While many fault business—especially big business—as causing most of the problems and inequities in the world today—and some are so accused with good reason—business is not really about making money at the expense of others, the environment, the national economy, or whatever. Business is really about solving such problems, and the best businesses will solve other people’s problems without creating new one in the process. Entrepreneurial business owners are creatives who love the challenge of solving problems and alleviating pain. Burgstone’s advice for those who want to be successful in their endeavors?

First, train yourself to expect outsized outcomes. An entrepreneur must be at least somewhat subversive. He must train himself to believe that he is entitled to greatness. It’s ironic. Just about never human being who has ever walked the planet had the potential to achieve great outcomes, but most never do so. Why? Because they don’t believe they can. Those who do demand more, who expect greatness, who exhibit audacity—coupled with genuine insight and systematic planning—win. It’s always the outsider. It’s always the entrepreneur.

Second, learn to manage your fear. Fear holds us back, but most often we’re afraid of things that don’t make logical sense. So again, you have to train yourself to overcome them. Modern psychology teaches that the most effective way to overcome trepidation it so expose yourself gradually to the object of your dread. If fears are irrational, exposing them carefully for what they are can make them less potent.

Third, find external validation. Most of your grave as an entrepreneur has to come from inside, but you can’t do it alone. It (238) doesn’t take much sometimes—just a few early customer orders or sincere encouragement from people whose opinions you respect can add steel to your spine. So, take steps ahead of time so you’ll know these kinds of people when their vote of confidence can make the difference.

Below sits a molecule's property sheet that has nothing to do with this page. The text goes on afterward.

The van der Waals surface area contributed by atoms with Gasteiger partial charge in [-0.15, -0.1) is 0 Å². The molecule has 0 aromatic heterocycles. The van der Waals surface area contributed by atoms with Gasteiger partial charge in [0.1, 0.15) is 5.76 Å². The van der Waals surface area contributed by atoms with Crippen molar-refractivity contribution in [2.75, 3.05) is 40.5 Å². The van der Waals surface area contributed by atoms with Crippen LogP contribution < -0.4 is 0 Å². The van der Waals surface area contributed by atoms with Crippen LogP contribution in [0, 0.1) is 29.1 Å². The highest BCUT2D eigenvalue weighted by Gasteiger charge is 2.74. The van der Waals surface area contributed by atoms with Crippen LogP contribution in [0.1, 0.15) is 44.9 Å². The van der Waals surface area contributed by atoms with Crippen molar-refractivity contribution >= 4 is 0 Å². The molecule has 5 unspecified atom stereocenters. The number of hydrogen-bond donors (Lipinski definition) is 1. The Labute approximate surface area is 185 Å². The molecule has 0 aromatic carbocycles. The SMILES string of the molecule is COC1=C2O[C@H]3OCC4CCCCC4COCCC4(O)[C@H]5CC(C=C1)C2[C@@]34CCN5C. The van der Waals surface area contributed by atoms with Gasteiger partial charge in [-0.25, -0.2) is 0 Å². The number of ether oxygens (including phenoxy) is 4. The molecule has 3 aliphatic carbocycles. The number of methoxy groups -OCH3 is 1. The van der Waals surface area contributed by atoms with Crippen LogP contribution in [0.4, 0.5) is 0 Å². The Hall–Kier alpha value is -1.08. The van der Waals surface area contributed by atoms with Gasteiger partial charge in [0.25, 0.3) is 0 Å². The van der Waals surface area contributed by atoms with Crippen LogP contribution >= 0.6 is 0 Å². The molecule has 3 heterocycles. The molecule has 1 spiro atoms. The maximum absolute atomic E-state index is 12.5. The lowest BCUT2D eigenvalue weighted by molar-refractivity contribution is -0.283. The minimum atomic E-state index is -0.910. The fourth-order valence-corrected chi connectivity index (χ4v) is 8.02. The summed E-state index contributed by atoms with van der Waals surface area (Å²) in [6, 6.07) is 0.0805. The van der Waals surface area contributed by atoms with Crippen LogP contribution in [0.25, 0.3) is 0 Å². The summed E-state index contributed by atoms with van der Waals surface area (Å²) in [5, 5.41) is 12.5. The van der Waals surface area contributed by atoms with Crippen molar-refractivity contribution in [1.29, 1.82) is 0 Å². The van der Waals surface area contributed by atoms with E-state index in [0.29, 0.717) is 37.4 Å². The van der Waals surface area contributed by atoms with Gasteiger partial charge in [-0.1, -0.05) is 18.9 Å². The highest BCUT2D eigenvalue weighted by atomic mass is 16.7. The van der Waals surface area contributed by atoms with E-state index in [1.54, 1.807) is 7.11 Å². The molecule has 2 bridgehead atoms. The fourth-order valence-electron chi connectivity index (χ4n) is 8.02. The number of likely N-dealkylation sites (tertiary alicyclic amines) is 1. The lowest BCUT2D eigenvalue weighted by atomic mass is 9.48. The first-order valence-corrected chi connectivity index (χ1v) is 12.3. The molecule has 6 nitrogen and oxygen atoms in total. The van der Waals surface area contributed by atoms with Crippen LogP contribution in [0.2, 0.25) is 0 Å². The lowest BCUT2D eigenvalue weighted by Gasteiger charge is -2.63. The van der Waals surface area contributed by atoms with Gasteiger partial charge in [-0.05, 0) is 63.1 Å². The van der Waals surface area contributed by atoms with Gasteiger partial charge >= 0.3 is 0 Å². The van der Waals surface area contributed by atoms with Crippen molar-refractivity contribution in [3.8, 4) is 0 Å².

Finally, follow the framework. We want you to believe—but only in things that are real. Everything in Breakthrough Entrepreneurship is intended to teach you how to reject a thousand marginal ideas in favor of the best ones, and then maximize your chances of success with them. Testing and obtaining maximum information for minimum cost is an absolute prerequisite to developing faith in your new venture. (pg. 239)

Of course, there are a lot of other things I could write in reviewing this book, but suffice it to say that this is a good one to read if you are looking to understand how the big breakthroughs come in business. It’s also a good one if you are trying to think more entrepreneurially in your small business—though I think I would suggest reading The E Myth Revisited by Michael Gerber before you read this one.

At the same time, if you want to wait, I can guarantee I will be quoting this book more in the near future as I write more about thinking like an entrepreneur. So you can watch this blog for more of my favorite quotes. (Of course, if you are a true entrepreneur, you are not going to be that patient. 🙂 )

If you have thoughts about entrepreneurship or have read other books on the subject you would like to recommend, please drop them into the comments below. I look forward to hearing from you!

Book details: Jon Burgstone and Bill Murphy, Jr., Breakthrough Entrepreneurship: The Proven Framework for Building Brilliant New Ventures (San Francisco: Farallon Publishing, 2012).